Recently the Prime Minister of the UK, Boris Johnson, set out a ‘first sketch of a road map for reopening society’. Meanwhile, Nicola Sturgeon the First Minister of Scotland set out a route map and the Northern Ireland Executive announced a ‘pathway to recovery’. These spatial metaphors of maps, routes and pathways are common currency in organisational life, and sit comfortably within the ‘life as a journey’ cliché. They make intuitive and bodily sense because they are metaphors we live by, language which helps us make sense of the world and helps structure our actions. Map and journey metaphors can be so taken for granted and seem such common sense that the conceptual assumptions they cover over become hard to identify and articulate. After all, it’s obvious you can’t make a strategy unless you set a destination, and once people know the direction of travel then they’ll get on board the train/bus. Often it requires a visionary leader to see where we need to get to in so many months/years’ time.
Implicit in the metaphor are foresight and control, and the ability to recognise in advance what the destination is. Thinking/planning comes before action. It is a claim on both knowledge and authority, and conveys a degree of certainty that we can trust to the driver to take sequential action and be in charge of our journey. In the context of national politics in the time of crisis, then conveying some degree of certainty may be helpful: if we are going to get aboard Boris Johnson’s bus, then we need to have some confidence in his driving skills and ability to know the route. To a degree the job of all people in positions of authority is political and demands good judgement about when to be more certain and when to disclose not knowing. There are few occasions in an organisation where the authority figure can state candidly that they have little idea about what to do next.
However, in conditions of radical uncertainty, when we don’t know what we don’t know and are so blindsided by the unexpected then it becomes much harder to work out in advance what is the right course of action. To extend the metaphor, we are in unknown territory completely without a map, and what has happened to us has changed us as travellers. Where we wanted to get to yesterday may be different to where we want to get to today because who we are and what we value has changed.
In these circumstances the pragmatic insight that experiment, fallibilism and engagement with each other becomes particularly important. Whatever we need to do, we need to do it in a way that doesn’t separate means and ends. If we are to find a way to go on together, then careful consideration of a variety of points of view, taking in as large a sense of the competing goods as is possible in the time and circumstances, will be vital. This is likely to involve finding out what others are doing to cope with similar circumstances, but also working out what that means for us. It is likely to mean continuing to work out who the ‘us’ is, given that there are competing interests in any group. No one definitive view is likely to be enough to help us work out what is required, not ‘the science’, nor someone’s vision, not a roadmap. It requires both an experimental approach and an attentiveness to what the experiment tells us.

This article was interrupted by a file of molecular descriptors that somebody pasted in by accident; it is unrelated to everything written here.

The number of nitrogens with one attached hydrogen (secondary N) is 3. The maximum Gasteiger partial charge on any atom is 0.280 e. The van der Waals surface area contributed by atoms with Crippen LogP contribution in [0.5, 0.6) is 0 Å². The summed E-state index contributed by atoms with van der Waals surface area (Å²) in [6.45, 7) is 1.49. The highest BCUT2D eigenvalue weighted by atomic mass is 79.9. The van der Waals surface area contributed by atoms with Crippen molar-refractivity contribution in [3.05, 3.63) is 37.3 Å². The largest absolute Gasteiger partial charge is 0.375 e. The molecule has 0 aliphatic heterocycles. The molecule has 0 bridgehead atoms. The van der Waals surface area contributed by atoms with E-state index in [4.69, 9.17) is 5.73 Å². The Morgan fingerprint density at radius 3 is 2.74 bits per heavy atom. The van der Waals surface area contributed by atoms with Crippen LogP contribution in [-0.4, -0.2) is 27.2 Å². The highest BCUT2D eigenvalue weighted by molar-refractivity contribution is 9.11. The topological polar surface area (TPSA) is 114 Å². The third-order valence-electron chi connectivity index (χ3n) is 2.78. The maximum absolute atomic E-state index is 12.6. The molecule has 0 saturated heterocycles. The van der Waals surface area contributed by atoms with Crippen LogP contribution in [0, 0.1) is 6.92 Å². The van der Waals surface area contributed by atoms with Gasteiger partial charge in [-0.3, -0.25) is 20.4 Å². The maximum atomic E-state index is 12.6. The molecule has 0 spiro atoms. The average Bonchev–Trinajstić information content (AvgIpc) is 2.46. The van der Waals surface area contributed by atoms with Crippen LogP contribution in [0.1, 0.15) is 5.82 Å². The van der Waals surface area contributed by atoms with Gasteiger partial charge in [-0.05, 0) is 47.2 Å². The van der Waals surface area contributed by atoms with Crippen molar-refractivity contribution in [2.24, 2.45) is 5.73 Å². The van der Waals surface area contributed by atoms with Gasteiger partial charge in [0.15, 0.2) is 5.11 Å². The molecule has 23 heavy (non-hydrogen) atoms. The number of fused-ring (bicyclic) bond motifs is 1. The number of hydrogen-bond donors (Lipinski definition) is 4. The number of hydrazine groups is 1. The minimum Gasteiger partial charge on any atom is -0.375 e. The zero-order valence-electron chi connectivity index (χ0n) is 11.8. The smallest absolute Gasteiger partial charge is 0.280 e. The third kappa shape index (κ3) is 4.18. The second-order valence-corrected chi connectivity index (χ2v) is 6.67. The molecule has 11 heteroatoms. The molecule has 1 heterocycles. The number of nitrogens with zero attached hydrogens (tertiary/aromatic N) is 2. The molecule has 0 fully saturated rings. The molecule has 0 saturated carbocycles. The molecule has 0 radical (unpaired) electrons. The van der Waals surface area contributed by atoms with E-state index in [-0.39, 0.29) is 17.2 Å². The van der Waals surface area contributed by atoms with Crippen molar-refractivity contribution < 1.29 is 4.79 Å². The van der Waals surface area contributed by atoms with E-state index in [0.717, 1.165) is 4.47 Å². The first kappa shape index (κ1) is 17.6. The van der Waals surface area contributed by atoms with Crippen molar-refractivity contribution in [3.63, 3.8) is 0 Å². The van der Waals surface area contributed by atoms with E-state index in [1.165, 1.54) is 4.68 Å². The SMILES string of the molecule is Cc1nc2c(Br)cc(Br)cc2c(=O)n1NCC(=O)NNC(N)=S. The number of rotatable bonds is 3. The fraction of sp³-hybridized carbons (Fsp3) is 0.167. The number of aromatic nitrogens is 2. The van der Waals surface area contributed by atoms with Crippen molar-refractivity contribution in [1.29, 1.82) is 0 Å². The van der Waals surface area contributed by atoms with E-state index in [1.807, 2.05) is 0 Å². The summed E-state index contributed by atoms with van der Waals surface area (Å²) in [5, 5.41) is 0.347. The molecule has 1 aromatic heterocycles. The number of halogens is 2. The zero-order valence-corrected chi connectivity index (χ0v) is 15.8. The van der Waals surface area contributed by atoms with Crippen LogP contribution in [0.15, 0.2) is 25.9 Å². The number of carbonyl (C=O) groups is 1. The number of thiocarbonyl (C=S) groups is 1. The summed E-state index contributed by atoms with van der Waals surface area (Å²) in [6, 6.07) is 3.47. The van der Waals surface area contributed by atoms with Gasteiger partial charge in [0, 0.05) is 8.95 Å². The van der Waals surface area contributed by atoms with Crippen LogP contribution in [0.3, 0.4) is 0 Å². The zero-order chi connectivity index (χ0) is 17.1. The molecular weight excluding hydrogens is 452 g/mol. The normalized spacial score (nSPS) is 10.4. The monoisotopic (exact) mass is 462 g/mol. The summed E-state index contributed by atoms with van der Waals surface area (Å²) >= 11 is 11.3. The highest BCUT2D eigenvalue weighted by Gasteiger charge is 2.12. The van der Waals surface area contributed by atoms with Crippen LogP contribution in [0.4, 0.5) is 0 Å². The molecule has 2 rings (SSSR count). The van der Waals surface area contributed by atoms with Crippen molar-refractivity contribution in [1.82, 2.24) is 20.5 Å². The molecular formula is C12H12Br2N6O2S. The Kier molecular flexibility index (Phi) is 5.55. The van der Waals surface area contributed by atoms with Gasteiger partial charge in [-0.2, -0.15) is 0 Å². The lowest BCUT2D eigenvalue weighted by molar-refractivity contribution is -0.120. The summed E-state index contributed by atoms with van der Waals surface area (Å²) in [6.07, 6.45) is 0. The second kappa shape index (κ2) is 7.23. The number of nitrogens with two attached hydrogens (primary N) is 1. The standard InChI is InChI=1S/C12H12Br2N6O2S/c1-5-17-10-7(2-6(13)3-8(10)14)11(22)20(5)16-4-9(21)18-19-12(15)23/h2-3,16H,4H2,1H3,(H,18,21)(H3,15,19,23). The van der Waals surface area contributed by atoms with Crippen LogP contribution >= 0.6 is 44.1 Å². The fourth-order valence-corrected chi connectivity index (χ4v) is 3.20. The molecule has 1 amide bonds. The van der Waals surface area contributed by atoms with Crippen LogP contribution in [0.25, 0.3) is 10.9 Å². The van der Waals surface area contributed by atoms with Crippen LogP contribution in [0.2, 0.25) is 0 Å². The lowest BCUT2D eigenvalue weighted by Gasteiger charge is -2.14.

Philosophical pragmatism is not the same as just busking it, making it up as you go along. Nor is it an excuse not to plan when planning is required: there are likely to be occasions where what needs to be done is obvious, a bit like testing, tracing and isolating cases of Corona virus in the UK. A complex reality can nonetheless be made up of islands of firm ground that we recognise and can know how to proceed. Rather, it involves a systematic commitment to acting, listening and negotiating, and hard work and adaptability in the face of what our experiments with brute reality, and the lives of other people, tell us.
From a pragmatic point of view, what’s required when our previous experience is inadequate for the circumstances in which we find ourselves, then, is not so much a visionary leader who tells us our destination and sketches a route map to get there, but rather a process of engaging with each other. A rigorous, exhausting combination of acting, making meaning of our action with those whom our actions affect, paying attention to the consequences of what we’re doing, then acting again. It will mean making our differences explicit, rather than claiming that we are all in this together. There are likely to be winners and losers in any particular course of action, and the majority will need to recognise themselves in any suggestion of how to go on together. We can learn from other people’s experience, but we need to tailor what we learn to our particular circumstances and work out what it means for the variety of groups which make ‘us’ up. To find out what to do, we need to make the path in the walking, as the Spanish poet Antonio Machado observed:
Traveller, your footprints
Are the path and nothing more;
Traveller, there is no path,
The path is made by walking.
By walking the path is made
And when you look back
You’ll see a road
Never to be trodden again.
Working with roadmaps in uncertain timesTweet
Very good! I am teaching on this topic by discussing sensemaking as a way of ‘knowing’ as we go not before we go. I’ll quote you: “in conditions of radical uncertainty, when we don’t know what we don’t know and are so blindsided by the unexpected then it becomes much harder to work out in advance what is the right course of action”.